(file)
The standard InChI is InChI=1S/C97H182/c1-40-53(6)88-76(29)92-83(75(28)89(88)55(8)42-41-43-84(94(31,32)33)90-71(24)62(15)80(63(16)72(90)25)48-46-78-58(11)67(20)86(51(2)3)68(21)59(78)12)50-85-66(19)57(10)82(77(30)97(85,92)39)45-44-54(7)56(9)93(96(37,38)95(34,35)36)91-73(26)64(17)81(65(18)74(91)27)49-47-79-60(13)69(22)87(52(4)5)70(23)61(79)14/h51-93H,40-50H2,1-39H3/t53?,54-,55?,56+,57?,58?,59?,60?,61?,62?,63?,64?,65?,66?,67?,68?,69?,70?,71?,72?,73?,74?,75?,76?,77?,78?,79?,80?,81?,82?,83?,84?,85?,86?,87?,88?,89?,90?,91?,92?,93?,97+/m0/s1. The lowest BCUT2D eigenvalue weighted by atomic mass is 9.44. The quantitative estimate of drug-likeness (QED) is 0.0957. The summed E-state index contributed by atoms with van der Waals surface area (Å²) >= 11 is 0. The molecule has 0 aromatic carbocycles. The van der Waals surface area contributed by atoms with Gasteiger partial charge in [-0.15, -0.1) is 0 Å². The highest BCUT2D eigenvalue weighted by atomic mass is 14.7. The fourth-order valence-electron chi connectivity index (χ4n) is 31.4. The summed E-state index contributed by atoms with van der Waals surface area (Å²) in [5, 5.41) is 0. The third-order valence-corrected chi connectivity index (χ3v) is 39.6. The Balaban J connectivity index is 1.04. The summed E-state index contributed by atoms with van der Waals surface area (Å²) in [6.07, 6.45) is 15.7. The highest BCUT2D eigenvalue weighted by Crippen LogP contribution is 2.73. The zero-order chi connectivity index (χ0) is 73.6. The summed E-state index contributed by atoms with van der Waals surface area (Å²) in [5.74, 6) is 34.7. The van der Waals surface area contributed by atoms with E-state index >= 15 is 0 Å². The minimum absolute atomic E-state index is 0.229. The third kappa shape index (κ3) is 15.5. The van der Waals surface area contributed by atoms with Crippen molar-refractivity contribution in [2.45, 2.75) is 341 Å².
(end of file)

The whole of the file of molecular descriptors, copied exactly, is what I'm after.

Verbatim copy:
The standard InChI is InChI=1S/C97H182/c1-40-53(6)88-76(29)92-83(75(28)89(88)55(8)42-41-43-84(94(31,32)33)90-71(24)62(15)80(63(16)72(90)25)48-46-78-58(11)67(20)86(51(2)3)68(21)59(78)12)50-85-66(19)57(10)82(77(30)97(85,92)39)45-44-54(7)56(9)93(96(37,38)95(34,35)36)91-73(26)64(17)81(65(18)74(91)27)49-47-79-60(13)69(22)87(52(4)5)70(23)61(79)14/h51-93H,40-50H2,1-39H3/t53?,54-,55?,56+,57?,58?,59?,60?,61?,62?,63?,64?,65?,66?,67?,68?,69?,70?,71?,72?,73?,74?,75?,76?,77?,78?,79?,80?,81?,82?,83?,84?,85?,86?,87?,88?,89?,90?,91?,92?,93?,97+/m0/s1. The lowest BCUT2D eigenvalue weighted by atomic mass is 9.44. The quantitative estimate of drug-likeness (QED) is 0.0957. The summed E-state index contributed by atoms with van der Waals surface area (Å²) >= 11 is 0. The molecule has 0 aromatic carbocycles. The van der Waals surface area contributed by atoms with Gasteiger partial charge in [-0.15, -0.1) is 0 Å². The highest BCUT2D eigenvalue weighted by atomic mass is 14.7. The fourth-order valence-electron chi connectivity index (χ4n) is 31.4. The summed E-state index contributed by atoms with van der Waals surface area (Å²) in [5, 5.41) is 0. The third-order valence-corrected chi connectivity index (χ3v) is 39.6. The Balaban J connectivity index is 1.04. The summed E-state index contributed by atoms with van der Waals surface area (Å²) in [6.07, 6.45) is 15.7. The highest BCUT2D eigenvalue weighted by Crippen LogP contribution is 2.73. The zero-order chi connectivity index (χ0) is 73.6. The summed E-state index contributed by atoms with van der Waals surface area (Å²) in [5.74, 6) is 34.7. The van der Waals surface area contributed by atoms with E-state index >= 15 is 0 Å². The minimum absolute atomic E-state index is 0.229. The third kappa shape index (κ3) is 15.5. The van der Waals surface area contributed by atoms with Crippen molar-refractivity contribution in [2.45, 2.75) is 341 Å².